What was once known as graphic design, has now been encapsulated by the broader field of communication design. This transformation has led to an increased complexity in a field which now incorporates print and digital media in all its forms.
Many graphic design educators have had to adapt their teaching in order to remain relevant.
Lucille Tenazas is the Henry Wolf Professor and Associate Dean of the School of Art, Media and Technology (AMT) at the Parsons School of Design. She has been practising and teaching graphic design for over 35 years.
Some of Tenazas’ clients include the Rizzoli International, the San Francisco International Airport, the San Francisco Museum of Modern Art, the Stanford University Art Museum and the University of California Berkeley.
Tenazas not only spoke at Design Indaba in 2001 but also came back to work with us on workshops for lecturers and students at the Nelson Mandela Metropolitan University (NMMU).
Born in the Philippines, but with an American graduate education, Tenazas, focuses on the form of language through typography. “I started to see words as objects with a physicality that can be held and touched," she said.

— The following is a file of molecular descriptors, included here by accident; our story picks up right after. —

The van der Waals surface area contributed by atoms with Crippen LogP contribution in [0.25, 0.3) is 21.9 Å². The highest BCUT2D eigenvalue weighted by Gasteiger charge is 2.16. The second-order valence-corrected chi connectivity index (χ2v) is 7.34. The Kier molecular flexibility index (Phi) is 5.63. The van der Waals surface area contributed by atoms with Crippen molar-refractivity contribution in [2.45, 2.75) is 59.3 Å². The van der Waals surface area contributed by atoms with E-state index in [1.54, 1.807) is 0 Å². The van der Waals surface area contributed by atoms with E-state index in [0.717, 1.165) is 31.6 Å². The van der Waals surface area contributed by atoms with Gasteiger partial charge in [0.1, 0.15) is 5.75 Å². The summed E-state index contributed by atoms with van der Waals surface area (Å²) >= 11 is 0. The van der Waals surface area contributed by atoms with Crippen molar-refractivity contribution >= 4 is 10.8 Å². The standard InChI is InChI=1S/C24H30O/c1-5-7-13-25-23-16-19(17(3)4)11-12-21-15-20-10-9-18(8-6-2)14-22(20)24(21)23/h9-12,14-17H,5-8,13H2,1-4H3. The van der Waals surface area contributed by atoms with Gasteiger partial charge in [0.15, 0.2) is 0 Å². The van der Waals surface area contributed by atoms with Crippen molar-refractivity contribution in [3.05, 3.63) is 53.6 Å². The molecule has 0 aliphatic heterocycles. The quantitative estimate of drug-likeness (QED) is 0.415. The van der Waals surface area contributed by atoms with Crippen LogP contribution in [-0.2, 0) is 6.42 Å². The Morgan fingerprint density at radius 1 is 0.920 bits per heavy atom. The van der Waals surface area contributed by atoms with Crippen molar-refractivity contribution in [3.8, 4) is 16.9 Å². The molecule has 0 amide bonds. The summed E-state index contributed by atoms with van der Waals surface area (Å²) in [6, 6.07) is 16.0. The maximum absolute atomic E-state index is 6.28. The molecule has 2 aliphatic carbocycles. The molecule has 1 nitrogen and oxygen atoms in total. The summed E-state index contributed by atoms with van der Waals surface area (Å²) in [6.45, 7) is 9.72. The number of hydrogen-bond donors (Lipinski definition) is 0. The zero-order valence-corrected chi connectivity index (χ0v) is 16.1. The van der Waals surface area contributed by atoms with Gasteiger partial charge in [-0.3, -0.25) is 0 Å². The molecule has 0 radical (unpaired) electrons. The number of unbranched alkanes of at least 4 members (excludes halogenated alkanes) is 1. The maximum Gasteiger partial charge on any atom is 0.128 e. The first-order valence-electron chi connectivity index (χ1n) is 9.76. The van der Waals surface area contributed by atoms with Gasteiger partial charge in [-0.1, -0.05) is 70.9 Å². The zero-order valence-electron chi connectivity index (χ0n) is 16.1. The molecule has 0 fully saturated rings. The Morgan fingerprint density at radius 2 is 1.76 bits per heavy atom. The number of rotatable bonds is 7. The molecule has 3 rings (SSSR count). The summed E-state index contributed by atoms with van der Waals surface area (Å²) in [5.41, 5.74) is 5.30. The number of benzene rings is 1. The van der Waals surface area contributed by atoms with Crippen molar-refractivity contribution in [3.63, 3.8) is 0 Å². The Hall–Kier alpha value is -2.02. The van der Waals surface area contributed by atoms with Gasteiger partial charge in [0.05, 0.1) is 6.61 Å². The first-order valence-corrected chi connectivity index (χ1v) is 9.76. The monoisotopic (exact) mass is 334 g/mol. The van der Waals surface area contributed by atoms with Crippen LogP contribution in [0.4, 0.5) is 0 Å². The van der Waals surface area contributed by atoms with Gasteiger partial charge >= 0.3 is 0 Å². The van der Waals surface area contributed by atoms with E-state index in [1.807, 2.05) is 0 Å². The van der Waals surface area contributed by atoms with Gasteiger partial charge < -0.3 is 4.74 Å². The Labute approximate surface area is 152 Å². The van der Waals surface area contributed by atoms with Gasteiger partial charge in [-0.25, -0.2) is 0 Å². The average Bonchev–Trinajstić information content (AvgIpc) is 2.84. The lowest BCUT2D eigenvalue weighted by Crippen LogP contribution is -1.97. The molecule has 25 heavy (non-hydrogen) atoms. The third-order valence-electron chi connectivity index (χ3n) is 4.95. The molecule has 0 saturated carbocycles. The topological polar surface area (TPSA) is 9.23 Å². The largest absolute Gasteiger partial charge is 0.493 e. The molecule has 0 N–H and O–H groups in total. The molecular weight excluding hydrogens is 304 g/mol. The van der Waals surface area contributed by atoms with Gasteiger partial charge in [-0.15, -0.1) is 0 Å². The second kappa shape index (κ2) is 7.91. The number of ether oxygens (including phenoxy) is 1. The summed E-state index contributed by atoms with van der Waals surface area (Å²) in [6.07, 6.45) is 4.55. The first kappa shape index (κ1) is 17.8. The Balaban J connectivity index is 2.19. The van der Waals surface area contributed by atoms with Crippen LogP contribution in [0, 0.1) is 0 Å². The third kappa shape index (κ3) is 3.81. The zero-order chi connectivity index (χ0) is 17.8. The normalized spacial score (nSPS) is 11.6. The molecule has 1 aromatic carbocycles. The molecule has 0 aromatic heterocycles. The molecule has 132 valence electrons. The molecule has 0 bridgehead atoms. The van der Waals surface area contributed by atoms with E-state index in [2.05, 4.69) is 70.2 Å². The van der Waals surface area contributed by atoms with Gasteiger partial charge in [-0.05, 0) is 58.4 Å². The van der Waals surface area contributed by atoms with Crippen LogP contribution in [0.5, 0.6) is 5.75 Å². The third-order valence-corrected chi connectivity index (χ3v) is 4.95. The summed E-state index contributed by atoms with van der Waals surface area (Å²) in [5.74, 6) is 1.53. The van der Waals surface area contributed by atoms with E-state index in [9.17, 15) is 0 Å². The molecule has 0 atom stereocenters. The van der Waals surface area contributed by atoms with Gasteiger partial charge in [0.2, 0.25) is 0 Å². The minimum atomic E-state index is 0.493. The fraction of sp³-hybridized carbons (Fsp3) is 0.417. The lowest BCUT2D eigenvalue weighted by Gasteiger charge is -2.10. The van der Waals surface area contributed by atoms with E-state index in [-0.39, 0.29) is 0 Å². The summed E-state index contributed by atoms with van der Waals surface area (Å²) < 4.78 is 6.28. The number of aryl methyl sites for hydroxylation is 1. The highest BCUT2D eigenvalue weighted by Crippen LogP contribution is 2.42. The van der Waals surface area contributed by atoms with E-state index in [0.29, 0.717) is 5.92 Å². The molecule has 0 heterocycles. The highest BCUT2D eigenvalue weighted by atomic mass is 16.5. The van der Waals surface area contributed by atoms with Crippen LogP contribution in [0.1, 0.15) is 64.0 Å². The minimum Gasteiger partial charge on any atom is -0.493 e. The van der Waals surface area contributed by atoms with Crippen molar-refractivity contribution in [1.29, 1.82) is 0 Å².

“For us as educators we are constantly aware that our profession is sort of a moving target,” explained Tenazas to Design Indaba during AGI Open in Paris. She describes the field as constantly redefining itself, both in practice and in the types of people it attracts.
“Every year I get older, but every year my students are 21. So, that age gap constantly widens. So, I always rethink and reinvent what this discipline is, so that is makes sense to them.”
In this way, Tenazas not only re-evaluates what and how she teaches, but she also ensures that her students learn to be adaptable once entering the field. She asks her students, “how do you imagine yourself practising as a graphic designer if the tools that you use now, are obsolete?”
Tenazas encourages her students to understand themselves first. If they can understand who they are as designers, and creatives, they will be less reliant on the tools they use to design.
“Know yourself, know what your strengths are. Know what you can offer and then as soon as you know that, they see in you a confidence that ‘yes, this is a person who knows who they are, and they can make an effort to know me,’” explains Tenazas.
Tenazas teaches her students the concept and meaning behind graphic design work in the hope that their message will adapt to the whatever the future design tool may be.